Seasoned engineers never leave home without their trusty gig bag, but if you’re new to remote recording, it can be hard to know what’s handy to have on the road. As a result, you either end up taking absolutely everything, just in case, or you end up on the job without a key cable of adaptor. In this article I am going to give you a sneak peek into my personal gig bag and explain why these items are so vital to having a successful gig.
To help you get into the zone let’s start with the definition of a gig bag…
Gig bag: noun. A self-contained mini-universe of cables and tools to bring with you on any recording gig. Separates the pros from the amateurs. See also: being prepared.
First, the bag itself. I prefer something with lots of pockets to keep everything separate and organized. My gig bag has handles and a padded strap so it can be carried or worn like a messenger bag. You’ll appreciate being able to wear your gig bag if you do a lot of gear loading! Measure your bag to make sure it is a carry-on friendly size if you travel by air. Pick something durable and fill it up with the following:
I keep a handful of different cable types in my gig bag and I have at least 2 of each type available so I can be ready for both mono and stereo situations. Some of the cables I keep in my gig bag are:
Short XLRs - these are handy for setting up a quick talkback mic from FOH, patching between pieces of gear, or plugging in a wireless receiver without using 25 feet of cable.
XLR Y-Cables - A Y-cable is a cable with one connector on one side which splits into two connectors on the other end. XLR Y-cables are great for doing quick signal splits. For example, at a recent concert recording, I had the main output of my board (mixing console) going to both my recording rig and to a video crew who was live streaming the event. That way, I was able to record my rough mix whilst simultaneously broadcasting that mix to the live stream.
1/8 inch headphone connector to RCA or Jack - You never know when you’ll need to record the output of a device. With one of these cables to hand you’ll be able to record a cell phone call or “message received” sound effect you need. If you’re more of a live sound person, these are great for making sure you’re getting signal to the PA and monitors. Just play some music off your phone and check that everything is routed the way you intend. Plus, you can play some walk in music for the audience before the event starts.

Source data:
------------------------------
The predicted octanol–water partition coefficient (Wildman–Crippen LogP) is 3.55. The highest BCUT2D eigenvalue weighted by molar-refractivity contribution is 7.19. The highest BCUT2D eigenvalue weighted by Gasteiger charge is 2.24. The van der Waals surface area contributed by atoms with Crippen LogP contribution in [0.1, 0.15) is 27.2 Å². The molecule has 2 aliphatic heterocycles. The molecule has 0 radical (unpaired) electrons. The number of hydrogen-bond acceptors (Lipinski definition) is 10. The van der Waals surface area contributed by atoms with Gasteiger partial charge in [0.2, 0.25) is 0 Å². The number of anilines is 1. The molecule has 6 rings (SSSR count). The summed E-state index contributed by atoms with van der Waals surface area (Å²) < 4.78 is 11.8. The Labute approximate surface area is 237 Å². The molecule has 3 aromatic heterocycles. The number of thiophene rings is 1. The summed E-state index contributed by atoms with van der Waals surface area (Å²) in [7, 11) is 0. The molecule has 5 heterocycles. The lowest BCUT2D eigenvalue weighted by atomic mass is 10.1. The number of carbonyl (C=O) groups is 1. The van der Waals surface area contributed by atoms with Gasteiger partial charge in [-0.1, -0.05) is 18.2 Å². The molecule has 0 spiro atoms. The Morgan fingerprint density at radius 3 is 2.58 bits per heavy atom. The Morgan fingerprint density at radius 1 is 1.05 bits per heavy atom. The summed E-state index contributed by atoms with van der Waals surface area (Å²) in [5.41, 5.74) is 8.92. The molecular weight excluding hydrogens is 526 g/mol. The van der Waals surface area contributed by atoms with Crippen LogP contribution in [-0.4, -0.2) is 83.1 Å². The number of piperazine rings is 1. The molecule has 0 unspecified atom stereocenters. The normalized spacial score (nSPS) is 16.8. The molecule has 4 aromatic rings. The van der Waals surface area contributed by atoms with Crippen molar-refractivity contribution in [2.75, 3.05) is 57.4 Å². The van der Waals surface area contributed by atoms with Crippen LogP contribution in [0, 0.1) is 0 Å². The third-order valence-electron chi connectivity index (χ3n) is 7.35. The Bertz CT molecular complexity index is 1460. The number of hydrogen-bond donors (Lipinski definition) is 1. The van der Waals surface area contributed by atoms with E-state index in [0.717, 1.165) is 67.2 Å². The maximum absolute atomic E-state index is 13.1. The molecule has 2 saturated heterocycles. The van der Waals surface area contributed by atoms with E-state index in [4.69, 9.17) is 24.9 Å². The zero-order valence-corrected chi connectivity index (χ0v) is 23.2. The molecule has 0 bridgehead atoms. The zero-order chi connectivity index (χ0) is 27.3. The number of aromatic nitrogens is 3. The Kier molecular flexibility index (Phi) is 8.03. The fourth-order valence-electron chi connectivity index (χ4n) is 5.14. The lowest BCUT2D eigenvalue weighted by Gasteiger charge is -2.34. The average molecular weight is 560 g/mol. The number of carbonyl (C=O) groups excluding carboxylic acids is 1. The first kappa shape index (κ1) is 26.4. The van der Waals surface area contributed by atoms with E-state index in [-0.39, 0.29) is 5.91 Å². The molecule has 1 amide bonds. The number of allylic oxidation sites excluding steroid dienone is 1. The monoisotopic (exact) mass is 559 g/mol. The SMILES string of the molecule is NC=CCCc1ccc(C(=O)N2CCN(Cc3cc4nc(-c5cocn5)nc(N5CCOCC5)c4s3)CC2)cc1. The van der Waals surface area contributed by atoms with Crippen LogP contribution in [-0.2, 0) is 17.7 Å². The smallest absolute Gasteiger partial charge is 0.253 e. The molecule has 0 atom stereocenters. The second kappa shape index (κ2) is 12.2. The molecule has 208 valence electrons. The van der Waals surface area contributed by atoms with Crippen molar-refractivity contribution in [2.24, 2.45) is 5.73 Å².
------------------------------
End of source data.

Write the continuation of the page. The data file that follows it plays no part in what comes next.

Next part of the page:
Various USB, Firewire, Phone Chargers and Other Computer Cables - It’s always good to be prepared to copy data and I try to be prepared for not only my needs, but the needs of others. I might not need an extra USB cable, but the video person I’m collaborating with might. For that reason, I also keep an iPhone charger in my bag as well as an Android charger. I want people to remember me as the person who had the thing they needed when they needed it.
Again, make sure you have at least 2 of each. Most of the adapting find myself doing is done in pairs such as from 1/4 inch outputs on a board to XLR inputs on a recording device. From left to right, here’s what’s in my gig bag:
Female 1/4 inch to Male XLR, Female XLR to Female XLR, Female XLR to Male TRS, Male XLR to Male TRS, 1/4 inch to 1/8 inch, and 1/8 inch to 1/4 inch. I also have 4 RCA to 1/4 inch that are not pictured.
Tools and Tape
These are some of my most used items. From taping down cables to tightening shock mounts and reaching recessed pad switches on microphones. I keep both Phillips and flathead screwdrivers as well as a couple of small jewellers screwdrivers for securing DB25 cables. In addition to labeling my board, I use label tape to mark what channel my XLRs are plugged into, especially if I’m recording an event with changeovers and different performing groups.
A stereo bar is a vital piece of my kit. I record a lot of orchestras and choral groups using a pair of mics (usually Neumann KM184’s) positioned in XY so being able to put two mics on a single stand is great.
Extra batteries are always good to have at the ready for wireless mics, console lights, or portable recorders. I find myself on catwalks and running cables through crawl spaces quite often so I keep a headlamp and a couple of flashlights in my gig bag as well.
Pens, sharpies, and markers are necessary for taking notes during the recording, labeling cables, and marking up scripts. At my studio, we use personalized notepads to detail the titles of songs, the take number, audio format, which hard drive/s was used, input lists, microphone placement, and any other information that will be helpful to have during editing and mixing. In addition to my recording notes I keep a blank pad of scratch paper. I keep all these writing utensils in a sparkly gold pencil case because it is easy to spot if you’re backstage in the dark.
Of course, you need to be able to listen to what you’re recording, so throw a pair of headphones in! It is also a good idea to keep business cards in your gig bag. You never know when your next client is in the audience at the performance you’re recording!
What’s In Your Gig Bag?
Are there any items not mentioned here that you always have with you in your gig bag? Drop a comment below and let us know what to add to this list!